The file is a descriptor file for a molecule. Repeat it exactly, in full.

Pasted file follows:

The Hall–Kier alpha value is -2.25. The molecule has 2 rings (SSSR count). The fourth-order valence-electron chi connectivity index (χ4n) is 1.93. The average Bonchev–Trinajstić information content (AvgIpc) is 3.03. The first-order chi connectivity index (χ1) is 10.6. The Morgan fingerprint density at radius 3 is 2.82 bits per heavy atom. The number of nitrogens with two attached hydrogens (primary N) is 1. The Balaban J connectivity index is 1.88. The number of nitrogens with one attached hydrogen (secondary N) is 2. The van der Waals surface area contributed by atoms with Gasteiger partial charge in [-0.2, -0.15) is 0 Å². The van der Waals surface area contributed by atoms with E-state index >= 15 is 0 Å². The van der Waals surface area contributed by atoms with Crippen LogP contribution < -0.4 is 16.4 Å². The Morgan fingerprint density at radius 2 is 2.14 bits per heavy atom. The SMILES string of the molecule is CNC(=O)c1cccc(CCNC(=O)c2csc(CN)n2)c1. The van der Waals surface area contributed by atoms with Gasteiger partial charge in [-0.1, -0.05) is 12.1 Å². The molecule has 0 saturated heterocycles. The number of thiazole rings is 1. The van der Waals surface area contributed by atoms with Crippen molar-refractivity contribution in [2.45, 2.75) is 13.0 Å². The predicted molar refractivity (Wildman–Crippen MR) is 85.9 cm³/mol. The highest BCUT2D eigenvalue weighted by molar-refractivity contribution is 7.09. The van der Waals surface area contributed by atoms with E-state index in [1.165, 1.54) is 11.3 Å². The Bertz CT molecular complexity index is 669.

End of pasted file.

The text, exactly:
The Hall–Kier alpha value is -2.25. The molecule has 2 rings (SSSR count). The fourth-order valence-electron chi connectivity index (χ4n) is 1.93. The average Bonchev–Trinajstić information content (AvgIpc) is 3.03. The first-order chi connectivity index (χ1) is 10.6. The Morgan fingerprint density at radius 3 is 2.82 bits per heavy atom. The number of nitrogens with two attached hydrogens (primary N) is 1. The Balaban J connectivity index is 1.88. The number of nitrogens with one attached hydrogen (secondary N) is 2. The van der Waals surface area contributed by atoms with Gasteiger partial charge in [-0.2, -0.15) is 0 Å². The van der Waals surface area contributed by atoms with E-state index >= 15 is 0 Å². The van der Waals surface area contributed by atoms with Crippen LogP contribution < -0.4 is 16.4 Å². The Morgan fingerprint density at radius 2 is 2.14 bits per heavy atom. The SMILES string of the molecule is CNC(=O)c1cccc(CCNC(=O)c2csc(CN)n2)c1. The van der Waals surface area contributed by atoms with Gasteiger partial charge in [-0.1, -0.05) is 12.1 Å². The molecule has 0 saturated heterocycles. The number of thiazole rings is 1. The van der Waals surface area contributed by atoms with Crippen molar-refractivity contribution in [2.45, 2.75) is 13.0 Å². The predicted molar refractivity (Wildman–Crippen MR) is 85.9 cm³/mol. The highest BCUT2D eigenvalue weighted by molar-refractivity contribution is 7.09. The van der Waals surface area contributed by atoms with E-state index in [1.165, 1.54) is 11.3 Å². The Bertz CT molecular complexity index is 669.